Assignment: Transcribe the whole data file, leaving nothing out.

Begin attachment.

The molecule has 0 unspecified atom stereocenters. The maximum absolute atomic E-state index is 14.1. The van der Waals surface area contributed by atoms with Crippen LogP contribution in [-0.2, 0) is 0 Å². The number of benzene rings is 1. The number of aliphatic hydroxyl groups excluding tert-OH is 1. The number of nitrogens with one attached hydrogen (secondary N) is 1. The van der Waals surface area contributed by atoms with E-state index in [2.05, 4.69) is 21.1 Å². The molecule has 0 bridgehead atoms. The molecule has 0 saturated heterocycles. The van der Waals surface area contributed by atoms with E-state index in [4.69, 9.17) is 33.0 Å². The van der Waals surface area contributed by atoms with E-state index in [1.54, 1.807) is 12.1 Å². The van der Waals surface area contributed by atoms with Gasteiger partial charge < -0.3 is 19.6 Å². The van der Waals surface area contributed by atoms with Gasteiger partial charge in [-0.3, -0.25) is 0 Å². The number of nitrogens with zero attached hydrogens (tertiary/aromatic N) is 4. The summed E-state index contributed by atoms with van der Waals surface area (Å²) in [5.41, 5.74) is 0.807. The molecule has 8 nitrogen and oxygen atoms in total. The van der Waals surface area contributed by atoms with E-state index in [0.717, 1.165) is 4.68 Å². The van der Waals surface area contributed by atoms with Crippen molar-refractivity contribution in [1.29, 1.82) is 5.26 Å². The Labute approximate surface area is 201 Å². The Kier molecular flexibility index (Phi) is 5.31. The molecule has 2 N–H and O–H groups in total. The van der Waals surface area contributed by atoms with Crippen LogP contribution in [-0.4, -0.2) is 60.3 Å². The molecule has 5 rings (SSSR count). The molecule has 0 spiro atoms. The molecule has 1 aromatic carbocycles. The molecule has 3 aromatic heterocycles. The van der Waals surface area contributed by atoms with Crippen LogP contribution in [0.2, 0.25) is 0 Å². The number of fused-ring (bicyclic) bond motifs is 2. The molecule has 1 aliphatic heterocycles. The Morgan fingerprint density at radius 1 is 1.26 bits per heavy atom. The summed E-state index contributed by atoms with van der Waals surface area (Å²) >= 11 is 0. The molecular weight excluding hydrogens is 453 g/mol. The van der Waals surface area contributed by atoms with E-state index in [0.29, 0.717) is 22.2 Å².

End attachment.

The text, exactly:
The molecule has 0 unspecified atom stereocenters. The maximum absolute atomic E-state index is 14.1. The van der Waals surface area contributed by atoms with Crippen LogP contribution in [-0.2, 0) is 0 Å². The number of benzene rings is 1. The number of aliphatic hydroxyl groups excluding tert-OH is 1. The number of nitrogens with one attached hydrogen (secondary N) is 1. The van der Waals surface area contributed by atoms with E-state index in [2.05, 4.69) is 21.1 Å². The molecule has 0 bridgehead atoms. The molecule has 0 saturated heterocycles. The van der Waals surface area contributed by atoms with E-state index in [4.69, 9.17) is 33.0 Å². The van der Waals surface area contributed by atoms with E-state index in [1.54, 1.807) is 12.1 Å². The van der Waals surface area contributed by atoms with Gasteiger partial charge < -0.3 is 19.6 Å². The van der Waals surface area contributed by atoms with Gasteiger partial charge in [-0.3, -0.25) is 0 Å². The number of nitrogens with zero attached hydrogens (tertiary/aromatic N) is 4. The summed E-state index contributed by atoms with van der Waals surface area (Å²) in [5.41, 5.74) is 0.807. The molecule has 8 nitrogen and oxygen atoms in total. The van der Waals surface area contributed by atoms with E-state index in [0.717, 1.165) is 4.68 Å². The van der Waals surface area contributed by atoms with Crippen molar-refractivity contribution in [1.29, 1.82) is 5.26 Å². The Labute approximate surface area is 201 Å². The Kier molecular flexibility index (Phi) is 5.31. The molecule has 2 N–H and O–H groups in total. The van der Waals surface area contributed by atoms with Crippen LogP contribution in [-0.4, -0.2) is 60.3 Å². The molecule has 5 rings (SSSR count). The molecule has 0 spiro atoms. The molecule has 1 aromatic carbocycles. The molecule has 3 aromatic heterocycles. The van der Waals surface area contributed by atoms with Crippen LogP contribution in [0.2, 0.25) is 0 Å². The number of fused-ring (bicyclic) bond motifs is 2. The molecule has 1 aliphatic heterocycles. The Morgan fingerprint density at radius 1 is 1.26 bits per heavy atom. The summed E-state index contributed by atoms with van der Waals surface area (Å²) >= 11 is 0. The molecular weight excluding hydrogens is 453 g/mol. The van der Waals surface area contributed by atoms with E-state index in [0.29, 0.717) is 22.2 Å².